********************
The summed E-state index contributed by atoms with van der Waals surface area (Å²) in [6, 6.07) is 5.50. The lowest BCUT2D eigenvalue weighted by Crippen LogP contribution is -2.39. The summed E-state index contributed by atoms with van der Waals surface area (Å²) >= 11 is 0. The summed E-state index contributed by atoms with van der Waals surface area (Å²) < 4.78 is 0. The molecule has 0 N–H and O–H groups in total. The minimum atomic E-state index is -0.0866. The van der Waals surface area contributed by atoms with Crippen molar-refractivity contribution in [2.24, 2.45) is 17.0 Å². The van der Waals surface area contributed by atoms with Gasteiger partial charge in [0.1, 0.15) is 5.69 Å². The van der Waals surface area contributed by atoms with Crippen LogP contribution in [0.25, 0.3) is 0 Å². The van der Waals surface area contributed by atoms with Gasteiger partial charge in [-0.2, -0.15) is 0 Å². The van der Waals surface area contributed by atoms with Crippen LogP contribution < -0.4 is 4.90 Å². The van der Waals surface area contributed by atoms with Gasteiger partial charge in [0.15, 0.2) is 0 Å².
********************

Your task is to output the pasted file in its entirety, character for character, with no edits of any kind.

The summed E-state index contributed by atoms with van der Waals surface area (Å²) in [6, 6.07) is 5.50. The lowest BCUT2D eigenvalue weighted by Crippen LogP contribution is -2.39. The summed E-state index contributed by atoms with van der Waals surface area (Å²) >= 11 is 0. The summed E-state index contributed by atoms with van der Waals surface area (Å²) < 4.78 is 0. The molecule has 0 N–H and O–H groups in total. The minimum atomic E-state index is -0.0866. The van der Waals surface area contributed by atoms with Crippen molar-refractivity contribution in [2.24, 2.45) is 17.0 Å². The van der Waals surface area contributed by atoms with Gasteiger partial charge in [0.1, 0.15) is 5.69 Å². The van der Waals surface area contributed by atoms with Crippen LogP contribution in [0.25, 0.3) is 0 Å². The van der Waals surface area contributed by atoms with Gasteiger partial charge in [-0.2, -0.15) is 0 Å². The van der Waals surface area contributed by atoms with Crippen LogP contribution < -0.4 is 4.90 Å². The van der Waals surface area contributed by atoms with Gasteiger partial charge in [0.15, 0.2) is 0 Å².